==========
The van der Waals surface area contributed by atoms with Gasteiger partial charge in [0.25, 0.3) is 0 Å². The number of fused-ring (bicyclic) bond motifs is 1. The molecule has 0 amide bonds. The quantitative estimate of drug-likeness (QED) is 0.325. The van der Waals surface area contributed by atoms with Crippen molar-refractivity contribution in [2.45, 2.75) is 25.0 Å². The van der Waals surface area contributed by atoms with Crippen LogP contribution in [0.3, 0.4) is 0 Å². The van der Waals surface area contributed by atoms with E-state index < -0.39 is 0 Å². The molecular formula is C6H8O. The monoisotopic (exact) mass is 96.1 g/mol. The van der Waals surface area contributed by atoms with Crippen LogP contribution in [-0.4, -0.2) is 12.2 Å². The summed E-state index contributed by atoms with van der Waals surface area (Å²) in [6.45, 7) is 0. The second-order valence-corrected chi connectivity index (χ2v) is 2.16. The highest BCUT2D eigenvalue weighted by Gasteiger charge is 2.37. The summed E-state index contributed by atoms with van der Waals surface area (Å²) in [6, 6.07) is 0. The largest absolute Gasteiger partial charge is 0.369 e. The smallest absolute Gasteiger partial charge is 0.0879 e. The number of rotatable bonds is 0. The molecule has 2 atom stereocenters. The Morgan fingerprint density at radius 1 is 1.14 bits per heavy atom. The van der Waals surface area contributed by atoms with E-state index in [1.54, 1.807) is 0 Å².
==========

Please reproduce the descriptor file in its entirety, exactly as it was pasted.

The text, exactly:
The van der Waals surface area contributed by atoms with Gasteiger partial charge in [0.25, 0.3) is 0 Å². The number of fused-ring (bicyclic) bond motifs is 1. The molecule has 0 amide bonds. The quantitative estimate of drug-likeness (QED) is 0.325. The van der Waals surface area contributed by atoms with Crippen molar-refractivity contribution in [2.45, 2.75) is 25.0 Å². The van der Waals surface area contributed by atoms with Crippen LogP contribution in [0.3, 0.4) is 0 Å². The van der Waals surface area contributed by atoms with E-state index < -0.39 is 0 Å². The molecular formula is C6H8O. The monoisotopic (exact) mass is 96.1 g/mol. The van der Waals surface area contributed by atoms with Crippen LogP contribution in [-0.4, -0.2) is 12.2 Å². The summed E-state index contributed by atoms with van der Waals surface area (Å²) in [6.45, 7) is 0. The second-order valence-corrected chi connectivity index (χ2v) is 2.16. The highest BCUT2D eigenvalue weighted by Gasteiger charge is 2.37. The summed E-state index contributed by atoms with van der Waals surface area (Å²) in [6, 6.07) is 0. The largest absolute Gasteiger partial charge is 0.369 e. The smallest absolute Gasteiger partial charge is 0.0879 e. The number of rotatable bonds is 0. The molecule has 2 atom stereocenters. The Morgan fingerprint density at radius 1 is 1.14 bits per heavy atom. The van der Waals surface area contributed by atoms with E-state index in [1.54, 1.807) is 0 Å².